"Pick a nasty spot in world — Jill's been to a lot of them," said Grant Mendenhall, a longtime supervisor and colleague who now leads the FBI's Indianapolis office. "To be able to understand how things work outside of Minnesota, North Dakota and South Dakota is a very valuable perspective for her to have."
Mendenhall said Sanborn's collaborative instincts also paired well with the "team sport" he described as terrorism investigations.
That philosophy was on full display in the harried aftermath of the San Bernardino attacks in December 2015.
Upon arriving at the scene, Sanborn said she first noticed the level of familiarity among federal agents and local authorities who were working the case.
"I knew instantly that because of those relations, no matter where the attack investigation took us, we were going to be OK," Sanborn said.
Alberto Martinez, deputy director of the Orange County Intelligence Assessment Center, one of the 79 "fusion centers" created to link multiple levels of law enforcement after 9/11, credits Sanborn for helping forge those partnerships well before crisis struck. It was far from the well-worn stereotype of agents hoovering up local cases, Martinez said.
"Her position here actually established a strong bond between local law enforcement and the FBI," Martinez said. "And that's all credit due to her. Now, we're being used as an example of how local law enforcement and the FBI can work well together during significant incidents."
The experience also underscored a commitment to maintaining a work-life balance that Sanborn hopes to demonstrate to her new workforce. While she could have stayed overnights at the San Bernardino command post, she drove the 70 minutes home each night to, at a minimum, be able to spend evenings with the couple's two Labradors, Duke and Max.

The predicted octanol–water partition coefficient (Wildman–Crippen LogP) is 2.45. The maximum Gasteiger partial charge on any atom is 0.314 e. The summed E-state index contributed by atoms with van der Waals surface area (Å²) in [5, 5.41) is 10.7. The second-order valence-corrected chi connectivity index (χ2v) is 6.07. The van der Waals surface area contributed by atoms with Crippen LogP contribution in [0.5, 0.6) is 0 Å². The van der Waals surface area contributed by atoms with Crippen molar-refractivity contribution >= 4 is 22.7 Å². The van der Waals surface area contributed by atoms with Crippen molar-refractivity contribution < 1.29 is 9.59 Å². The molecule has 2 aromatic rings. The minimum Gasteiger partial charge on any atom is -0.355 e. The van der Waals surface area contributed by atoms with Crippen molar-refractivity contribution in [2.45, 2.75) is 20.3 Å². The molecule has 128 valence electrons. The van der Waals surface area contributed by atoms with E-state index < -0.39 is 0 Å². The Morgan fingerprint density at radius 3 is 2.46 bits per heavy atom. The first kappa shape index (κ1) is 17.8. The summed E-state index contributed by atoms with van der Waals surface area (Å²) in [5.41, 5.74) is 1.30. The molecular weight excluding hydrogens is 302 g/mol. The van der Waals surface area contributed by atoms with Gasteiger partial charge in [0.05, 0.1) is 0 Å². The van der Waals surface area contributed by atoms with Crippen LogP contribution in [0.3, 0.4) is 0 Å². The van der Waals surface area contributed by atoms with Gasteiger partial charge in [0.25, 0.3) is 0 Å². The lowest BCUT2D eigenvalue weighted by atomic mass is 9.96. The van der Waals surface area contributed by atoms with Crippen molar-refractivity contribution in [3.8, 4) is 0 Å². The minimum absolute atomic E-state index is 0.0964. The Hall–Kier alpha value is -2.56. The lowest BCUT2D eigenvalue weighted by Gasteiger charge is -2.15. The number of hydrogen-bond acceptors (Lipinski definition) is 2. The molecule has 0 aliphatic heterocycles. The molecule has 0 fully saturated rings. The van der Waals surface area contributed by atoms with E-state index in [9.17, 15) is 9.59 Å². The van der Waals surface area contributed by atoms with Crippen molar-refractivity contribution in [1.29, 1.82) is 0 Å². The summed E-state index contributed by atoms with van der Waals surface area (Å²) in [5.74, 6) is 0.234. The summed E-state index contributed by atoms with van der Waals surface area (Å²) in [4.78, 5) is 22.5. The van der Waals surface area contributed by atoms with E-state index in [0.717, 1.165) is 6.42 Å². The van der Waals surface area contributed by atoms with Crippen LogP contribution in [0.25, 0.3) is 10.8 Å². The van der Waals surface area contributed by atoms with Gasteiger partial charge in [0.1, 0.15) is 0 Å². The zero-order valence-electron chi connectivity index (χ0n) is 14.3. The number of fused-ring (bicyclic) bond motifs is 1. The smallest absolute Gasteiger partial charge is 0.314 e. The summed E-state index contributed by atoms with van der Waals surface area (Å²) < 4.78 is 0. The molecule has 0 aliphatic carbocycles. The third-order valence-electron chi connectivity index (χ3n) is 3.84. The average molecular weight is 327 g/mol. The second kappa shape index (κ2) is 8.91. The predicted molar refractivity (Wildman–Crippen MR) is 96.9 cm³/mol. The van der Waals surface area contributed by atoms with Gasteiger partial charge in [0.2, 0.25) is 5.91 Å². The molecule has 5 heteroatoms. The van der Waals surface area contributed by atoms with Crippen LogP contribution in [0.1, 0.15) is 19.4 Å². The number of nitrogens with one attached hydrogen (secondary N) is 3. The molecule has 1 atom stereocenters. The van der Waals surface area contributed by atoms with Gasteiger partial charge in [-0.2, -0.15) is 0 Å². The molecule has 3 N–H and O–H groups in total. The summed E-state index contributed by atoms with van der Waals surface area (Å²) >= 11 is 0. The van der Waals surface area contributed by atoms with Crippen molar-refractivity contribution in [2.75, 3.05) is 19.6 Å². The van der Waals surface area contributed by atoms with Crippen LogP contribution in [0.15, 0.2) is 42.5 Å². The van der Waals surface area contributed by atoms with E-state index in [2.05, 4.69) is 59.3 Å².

Sanborn succeeds Rick Thornton, who retired earlier this year and has since taken a job with the Minneapolis Federal Reserve. She spent much of last week brushing up on a new priority — Indian country — while visiting several places in South Dakota.
Before his departure, Thornton predicted a rise in domestic extremism that the FBI will need to reckon with. Sanborn said she has so far not received an assessment of such potential threats, but vowed to use the same "tools and techniques" to investigate, despite not having the same criminal statutes with which to work as international terror cases.
Persistent attacks on the FBI's credibility by government officials continue to pose a challenge for anyone whose job it is to manage morale at the bureau.
The issue surfaced one evening during a visit with participants in the FBI's citizen's academy. Afterward, Sanborn hung back for a presentation by an agent who helped win a conviction in a case involving the smuggling into Iraq of parts used for explosive devices that killed U.S. service members.
The agent recalled a letter sent to him by a member of one fallen soldier's platoon, thanking the agent for his work. Before taking the witness stand at trial, the agent recalled, he visited the soldier's grave to preview his testimony.
"That's why we do what we do," Sanborn said. "That's the stuff that really matters."